Interview with Zahi Hawass

Few individuals are so closely identified with Egypt – and ancient Egypt – as Zahi Hawass. Formerly Minister of State for Antiquities, Hawass has been Chief Inspector and Director of the Giza Plateau, Secretary General of the Supreme Council of Antiquities, and has excavated at numerous sites […]

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The So-Called Jehoash Inscription: A Post Mortem

At the turn of 2003 the Israeli press published a front-page article, announcing the authentification by the Geological Survey of Israel of what appeared to be a royal inscription of King Jehoash of Judah (circa 800 BCE). If genuine, the inscription […]

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Crime and Punishment in Pharaonic Egypt

In ancient Egypt crimes are acts are against other persons or the state. Punishments are official, not private sanctions against persons who committed crimes. The term for “crime” is bt3. A capital crime is bt3 ‘3 (n mwt), “great crime” (worthy of death) […]

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Preserving the Past: the Mapping Mesopotamian Monuments Project

Iraq became accessible once again for archaeologists, and documentation with a possibility for future conservation could begin. It was with this in mind that the idea of the project Mapping Mesopotamian Monuments […]

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Israel’s Marine Archaeology Treasures – An Endangered Cultural Resource

Legal mechanisms must be used to control coastal development, assure integrated coastal zone management, establish sustainable development and protect the marine cultural resources. National and regional master […]

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Resources on the Cultural Crisis in the Near East

The scale of the human crisis in Syria has expanded and now involves Europe. Damage to archaeological and heritage sites also continues at an alarming rate. We present here a series of new and important links discussing the ongoing cultural disaster […]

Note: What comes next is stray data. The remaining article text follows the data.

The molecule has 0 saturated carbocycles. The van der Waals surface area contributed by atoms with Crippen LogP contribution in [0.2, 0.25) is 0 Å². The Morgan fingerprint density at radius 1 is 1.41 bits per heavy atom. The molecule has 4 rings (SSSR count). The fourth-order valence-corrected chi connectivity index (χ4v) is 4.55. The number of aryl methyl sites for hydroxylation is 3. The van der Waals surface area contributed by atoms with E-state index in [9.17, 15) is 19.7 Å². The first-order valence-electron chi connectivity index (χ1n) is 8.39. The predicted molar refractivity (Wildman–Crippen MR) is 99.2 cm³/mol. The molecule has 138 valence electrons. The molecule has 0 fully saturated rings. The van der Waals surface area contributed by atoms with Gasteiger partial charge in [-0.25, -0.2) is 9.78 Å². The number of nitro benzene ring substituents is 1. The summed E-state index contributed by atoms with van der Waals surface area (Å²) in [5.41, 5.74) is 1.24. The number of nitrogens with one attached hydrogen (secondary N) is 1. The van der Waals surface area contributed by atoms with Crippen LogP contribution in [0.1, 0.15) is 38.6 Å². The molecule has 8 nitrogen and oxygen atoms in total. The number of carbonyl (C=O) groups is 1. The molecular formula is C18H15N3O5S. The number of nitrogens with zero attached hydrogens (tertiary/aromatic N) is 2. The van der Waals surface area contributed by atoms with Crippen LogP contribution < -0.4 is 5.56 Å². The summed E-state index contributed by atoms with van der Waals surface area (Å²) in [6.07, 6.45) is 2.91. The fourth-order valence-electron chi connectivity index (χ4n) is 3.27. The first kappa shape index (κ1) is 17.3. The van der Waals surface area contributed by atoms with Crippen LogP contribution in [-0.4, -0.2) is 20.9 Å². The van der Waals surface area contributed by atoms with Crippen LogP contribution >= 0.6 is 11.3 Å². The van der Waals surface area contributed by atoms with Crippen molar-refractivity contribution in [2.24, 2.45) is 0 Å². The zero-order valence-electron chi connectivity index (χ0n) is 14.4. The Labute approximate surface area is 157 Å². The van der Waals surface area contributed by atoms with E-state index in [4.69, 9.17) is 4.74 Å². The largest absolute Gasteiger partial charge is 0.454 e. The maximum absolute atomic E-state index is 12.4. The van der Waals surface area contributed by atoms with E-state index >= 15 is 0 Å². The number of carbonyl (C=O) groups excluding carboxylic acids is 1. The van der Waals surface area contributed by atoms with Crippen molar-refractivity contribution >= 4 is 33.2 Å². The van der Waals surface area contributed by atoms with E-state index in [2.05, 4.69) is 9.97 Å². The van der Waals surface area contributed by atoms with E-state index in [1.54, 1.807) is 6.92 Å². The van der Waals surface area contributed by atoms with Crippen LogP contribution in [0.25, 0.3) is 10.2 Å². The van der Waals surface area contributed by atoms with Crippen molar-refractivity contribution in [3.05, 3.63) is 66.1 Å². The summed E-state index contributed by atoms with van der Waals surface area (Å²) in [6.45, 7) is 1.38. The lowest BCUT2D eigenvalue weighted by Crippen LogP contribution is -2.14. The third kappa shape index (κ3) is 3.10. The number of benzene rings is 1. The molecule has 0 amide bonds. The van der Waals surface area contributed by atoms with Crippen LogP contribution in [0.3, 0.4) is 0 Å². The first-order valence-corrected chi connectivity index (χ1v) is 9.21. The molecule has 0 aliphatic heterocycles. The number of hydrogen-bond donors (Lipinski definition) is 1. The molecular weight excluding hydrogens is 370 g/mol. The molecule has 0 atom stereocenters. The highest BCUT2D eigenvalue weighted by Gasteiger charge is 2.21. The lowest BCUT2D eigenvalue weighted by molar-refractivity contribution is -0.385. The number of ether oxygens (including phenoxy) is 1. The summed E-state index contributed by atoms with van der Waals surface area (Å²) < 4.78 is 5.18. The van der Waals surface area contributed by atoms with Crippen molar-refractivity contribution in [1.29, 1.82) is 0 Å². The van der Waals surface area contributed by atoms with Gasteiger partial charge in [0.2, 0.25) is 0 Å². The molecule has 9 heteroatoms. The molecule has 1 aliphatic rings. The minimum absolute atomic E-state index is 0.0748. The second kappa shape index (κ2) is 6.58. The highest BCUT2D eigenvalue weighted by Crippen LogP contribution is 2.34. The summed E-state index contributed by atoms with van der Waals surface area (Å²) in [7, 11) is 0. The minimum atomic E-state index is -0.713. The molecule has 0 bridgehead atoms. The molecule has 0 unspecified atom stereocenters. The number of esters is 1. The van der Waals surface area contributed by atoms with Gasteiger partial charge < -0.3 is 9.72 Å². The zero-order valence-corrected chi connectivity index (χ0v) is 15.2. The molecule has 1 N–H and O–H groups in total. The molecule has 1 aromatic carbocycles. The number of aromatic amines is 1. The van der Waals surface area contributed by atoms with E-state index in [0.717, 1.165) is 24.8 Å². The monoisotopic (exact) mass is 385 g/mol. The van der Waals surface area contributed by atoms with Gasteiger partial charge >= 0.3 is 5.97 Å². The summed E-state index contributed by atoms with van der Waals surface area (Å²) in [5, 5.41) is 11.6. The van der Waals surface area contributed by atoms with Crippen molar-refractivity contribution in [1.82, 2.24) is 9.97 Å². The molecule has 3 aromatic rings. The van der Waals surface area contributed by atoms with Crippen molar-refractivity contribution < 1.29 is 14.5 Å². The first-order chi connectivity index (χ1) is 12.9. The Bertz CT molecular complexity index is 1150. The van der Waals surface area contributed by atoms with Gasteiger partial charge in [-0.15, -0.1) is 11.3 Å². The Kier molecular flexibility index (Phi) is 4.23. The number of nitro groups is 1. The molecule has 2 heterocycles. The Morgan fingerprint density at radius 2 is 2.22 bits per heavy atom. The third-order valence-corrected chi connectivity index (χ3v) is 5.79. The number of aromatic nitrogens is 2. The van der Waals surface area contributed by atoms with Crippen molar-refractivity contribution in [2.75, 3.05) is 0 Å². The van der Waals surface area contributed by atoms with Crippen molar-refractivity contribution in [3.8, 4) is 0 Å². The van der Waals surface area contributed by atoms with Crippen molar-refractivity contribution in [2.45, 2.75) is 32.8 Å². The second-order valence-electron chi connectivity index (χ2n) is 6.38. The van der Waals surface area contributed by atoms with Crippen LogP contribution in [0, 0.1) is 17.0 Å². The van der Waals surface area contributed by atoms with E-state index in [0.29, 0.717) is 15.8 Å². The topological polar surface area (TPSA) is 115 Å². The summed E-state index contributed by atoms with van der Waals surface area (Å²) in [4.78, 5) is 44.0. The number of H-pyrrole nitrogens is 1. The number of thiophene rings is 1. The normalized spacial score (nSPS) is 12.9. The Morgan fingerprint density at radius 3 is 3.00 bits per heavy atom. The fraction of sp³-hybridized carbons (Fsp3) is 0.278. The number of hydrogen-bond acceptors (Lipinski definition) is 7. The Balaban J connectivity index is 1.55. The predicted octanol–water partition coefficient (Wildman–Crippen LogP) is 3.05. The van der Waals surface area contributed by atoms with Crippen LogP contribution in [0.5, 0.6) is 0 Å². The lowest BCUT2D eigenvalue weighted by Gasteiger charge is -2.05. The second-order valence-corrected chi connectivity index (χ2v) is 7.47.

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(Very) Long Distant Trade – Egyptian, Mesopotamia and Denmark in the Late Bronze Age

Archaeologists frequently talk about ‘long distance trade.’ But sometimes those distances are very long. Denmark can be proposed as the most distant area that received such beads, […]

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New Excavations in the Plain of Antioch

The vibrant Bronze Age city of Alalakh on the Plain of Antioch may not have been among the largest cities of the ancient Near East, but its strategic importance and unique character made it a star. Ongoing excavations and research directed by K. Aslıhan […]

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Between Ancient Rhodes and Israel: Comparing Literary and Material Cultures

The project to understand the interaction between Rhodes and Israel and more specifically with Bethsaida, began with our assessment of Bethsaida as a Galillean site located between […]

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Introducing the Lanier Theological Library

Gertrude Bell, Cappadocian Fathers, U.S. Supreme Court Justice Antonin Scalia, Nuzi tablets, Dead Sea Scroll fragments, Moshe Goshen-Gottstein, and William Hallo have in common? They have all found a home, of sorts, at the Lanier Theological Library […]